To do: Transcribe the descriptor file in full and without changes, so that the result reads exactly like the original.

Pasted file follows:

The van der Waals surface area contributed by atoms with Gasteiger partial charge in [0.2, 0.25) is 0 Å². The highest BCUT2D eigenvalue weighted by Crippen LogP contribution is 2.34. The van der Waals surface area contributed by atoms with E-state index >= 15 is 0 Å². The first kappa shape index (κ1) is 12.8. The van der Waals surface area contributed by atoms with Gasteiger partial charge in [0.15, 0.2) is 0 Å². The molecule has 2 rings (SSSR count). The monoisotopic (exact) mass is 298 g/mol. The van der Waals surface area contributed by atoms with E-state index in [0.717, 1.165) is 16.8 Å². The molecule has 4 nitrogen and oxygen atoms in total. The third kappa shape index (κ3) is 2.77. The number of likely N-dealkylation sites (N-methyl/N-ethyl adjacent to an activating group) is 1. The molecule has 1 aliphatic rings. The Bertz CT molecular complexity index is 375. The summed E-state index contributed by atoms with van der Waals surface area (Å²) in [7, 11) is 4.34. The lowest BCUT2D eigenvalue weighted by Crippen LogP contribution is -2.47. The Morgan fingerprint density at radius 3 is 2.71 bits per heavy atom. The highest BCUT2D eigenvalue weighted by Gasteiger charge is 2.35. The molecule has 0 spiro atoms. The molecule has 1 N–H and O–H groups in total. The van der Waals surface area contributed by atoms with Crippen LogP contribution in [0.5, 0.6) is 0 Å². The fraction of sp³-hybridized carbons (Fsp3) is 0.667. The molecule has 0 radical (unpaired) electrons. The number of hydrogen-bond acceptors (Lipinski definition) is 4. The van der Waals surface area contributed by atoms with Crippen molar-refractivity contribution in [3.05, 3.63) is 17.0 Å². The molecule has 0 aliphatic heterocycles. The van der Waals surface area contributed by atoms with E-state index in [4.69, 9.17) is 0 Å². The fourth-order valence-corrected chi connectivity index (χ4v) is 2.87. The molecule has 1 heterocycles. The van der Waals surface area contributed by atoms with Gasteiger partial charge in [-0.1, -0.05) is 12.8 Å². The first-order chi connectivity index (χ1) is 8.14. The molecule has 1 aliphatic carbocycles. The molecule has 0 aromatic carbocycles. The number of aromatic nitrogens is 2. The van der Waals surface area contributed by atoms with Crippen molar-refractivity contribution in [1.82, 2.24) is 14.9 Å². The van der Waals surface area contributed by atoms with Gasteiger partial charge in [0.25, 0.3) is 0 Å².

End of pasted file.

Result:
The van der Waals surface area contributed by atoms with Gasteiger partial charge in [0.2, 0.25) is 0 Å². The highest BCUT2D eigenvalue weighted by Crippen LogP contribution is 2.34. The van der Waals surface area contributed by atoms with E-state index >= 15 is 0 Å². The first kappa shape index (κ1) is 12.8. The van der Waals surface area contributed by atoms with Gasteiger partial charge in [0.15, 0.2) is 0 Å². The molecule has 2 rings (SSSR count). The monoisotopic (exact) mass is 298 g/mol. The van der Waals surface area contributed by atoms with E-state index in [0.717, 1.165) is 16.8 Å². The molecule has 4 nitrogen and oxygen atoms in total. The third kappa shape index (κ3) is 2.77. The number of likely N-dealkylation sites (N-methyl/N-ethyl adjacent to an activating group) is 1. The molecule has 1 aliphatic rings. The Bertz CT molecular complexity index is 375. The summed E-state index contributed by atoms with van der Waals surface area (Å²) in [7, 11) is 4.34. The lowest BCUT2D eigenvalue weighted by Crippen LogP contribution is -2.47. The Morgan fingerprint density at radius 3 is 2.71 bits per heavy atom. The highest BCUT2D eigenvalue weighted by Gasteiger charge is 2.35. The molecule has 0 spiro atoms. The molecule has 1 N–H and O–H groups in total. The van der Waals surface area contributed by atoms with Crippen LogP contribution in [0.5, 0.6) is 0 Å². The fraction of sp³-hybridized carbons (Fsp3) is 0.667. The molecule has 0 radical (unpaired) electrons. The number of hydrogen-bond acceptors (Lipinski definition) is 4. The van der Waals surface area contributed by atoms with Crippen molar-refractivity contribution in [3.05, 3.63) is 17.0 Å². The molecule has 0 aliphatic heterocycles. The van der Waals surface area contributed by atoms with E-state index in [4.69, 9.17) is 0 Å². The fourth-order valence-corrected chi connectivity index (χ4v) is 2.87. The molecule has 1 heterocycles. The van der Waals surface area contributed by atoms with Gasteiger partial charge in [-0.1, -0.05) is 12.8 Å². The first-order chi connectivity index (χ1) is 8.14. The molecule has 1 aliphatic carbocycles. The molecule has 0 aromatic carbocycles. The number of aromatic nitrogens is 2. The van der Waals surface area contributed by atoms with Crippen molar-refractivity contribution in [1.82, 2.24) is 14.9 Å². The van der Waals surface area contributed by atoms with Gasteiger partial charge in [0.25, 0.3) is 0 Å².